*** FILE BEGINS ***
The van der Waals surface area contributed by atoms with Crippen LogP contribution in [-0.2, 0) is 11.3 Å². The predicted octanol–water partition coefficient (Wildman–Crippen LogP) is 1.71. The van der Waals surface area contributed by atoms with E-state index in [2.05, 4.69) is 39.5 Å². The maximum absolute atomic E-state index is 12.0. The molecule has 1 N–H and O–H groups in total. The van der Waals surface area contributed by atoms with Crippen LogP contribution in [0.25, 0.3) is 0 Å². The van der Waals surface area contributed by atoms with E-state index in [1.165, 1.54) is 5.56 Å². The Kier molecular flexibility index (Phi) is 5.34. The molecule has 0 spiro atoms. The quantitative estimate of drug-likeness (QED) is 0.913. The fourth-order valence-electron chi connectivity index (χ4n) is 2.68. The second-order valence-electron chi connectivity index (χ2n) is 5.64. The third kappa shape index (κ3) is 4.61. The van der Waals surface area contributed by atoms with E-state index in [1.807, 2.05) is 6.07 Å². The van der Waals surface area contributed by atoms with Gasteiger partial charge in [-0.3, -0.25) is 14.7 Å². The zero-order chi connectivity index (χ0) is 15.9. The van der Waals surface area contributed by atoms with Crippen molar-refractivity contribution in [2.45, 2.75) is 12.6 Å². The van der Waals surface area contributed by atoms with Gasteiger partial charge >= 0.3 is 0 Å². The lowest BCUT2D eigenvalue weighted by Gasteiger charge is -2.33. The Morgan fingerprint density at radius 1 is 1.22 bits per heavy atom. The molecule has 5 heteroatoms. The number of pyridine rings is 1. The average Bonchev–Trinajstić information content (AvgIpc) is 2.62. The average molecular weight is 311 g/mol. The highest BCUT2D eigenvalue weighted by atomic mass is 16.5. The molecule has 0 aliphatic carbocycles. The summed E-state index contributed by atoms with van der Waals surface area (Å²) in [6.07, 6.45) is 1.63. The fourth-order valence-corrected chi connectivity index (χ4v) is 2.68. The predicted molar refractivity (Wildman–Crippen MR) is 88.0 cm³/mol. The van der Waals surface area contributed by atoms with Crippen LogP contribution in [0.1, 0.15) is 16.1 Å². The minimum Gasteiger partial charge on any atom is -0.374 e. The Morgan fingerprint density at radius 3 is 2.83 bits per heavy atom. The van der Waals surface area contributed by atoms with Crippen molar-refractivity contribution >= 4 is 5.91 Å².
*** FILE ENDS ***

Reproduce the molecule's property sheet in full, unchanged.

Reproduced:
The van der Waals surface area contributed by atoms with Crippen LogP contribution in [-0.2, 0) is 11.3 Å². The predicted octanol–water partition coefficient (Wildman–Crippen LogP) is 1.71. The van der Waals surface area contributed by atoms with E-state index in [2.05, 4.69) is 39.5 Å². The maximum absolute atomic E-state index is 12.0. The molecule has 1 N–H and O–H groups in total. The van der Waals surface area contributed by atoms with Crippen LogP contribution in [0.25, 0.3) is 0 Å². The van der Waals surface area contributed by atoms with E-state index in [1.165, 1.54) is 5.56 Å². The Kier molecular flexibility index (Phi) is 5.34. The molecule has 0 spiro atoms. The quantitative estimate of drug-likeness (QED) is 0.913. The fourth-order valence-electron chi connectivity index (χ4n) is 2.68. The second-order valence-electron chi connectivity index (χ2n) is 5.64. The third kappa shape index (κ3) is 4.61. The van der Waals surface area contributed by atoms with E-state index in [1.807, 2.05) is 6.07 Å². The van der Waals surface area contributed by atoms with Gasteiger partial charge in [-0.3, -0.25) is 14.7 Å². The zero-order chi connectivity index (χ0) is 15.9. The van der Waals surface area contributed by atoms with Crippen molar-refractivity contribution in [2.45, 2.75) is 12.6 Å². The van der Waals surface area contributed by atoms with Gasteiger partial charge >= 0.3 is 0 Å². The lowest BCUT2D eigenvalue weighted by Gasteiger charge is -2.33. The Morgan fingerprint density at radius 1 is 1.22 bits per heavy atom. The molecule has 5 heteroatoms. The number of pyridine rings is 1. The average Bonchev–Trinajstić information content (AvgIpc) is 2.62. The average molecular weight is 311 g/mol. The highest BCUT2D eigenvalue weighted by atomic mass is 16.5. The molecule has 0 aliphatic carbocycles. The summed E-state index contributed by atoms with van der Waals surface area (Å²) in [6.07, 6.45) is 1.63. The fourth-order valence-corrected chi connectivity index (χ4v) is 2.68. The predicted molar refractivity (Wildman–Crippen MR) is 88.0 cm³/mol. The van der Waals surface area contributed by atoms with Crippen LogP contribution in [0.1, 0.15) is 16.1 Å². The minimum Gasteiger partial charge on any atom is -0.374 e. The Morgan fingerprint density at radius 3 is 2.83 bits per heavy atom. The van der Waals surface area contributed by atoms with Crippen molar-refractivity contribution >= 4 is 5.91 Å².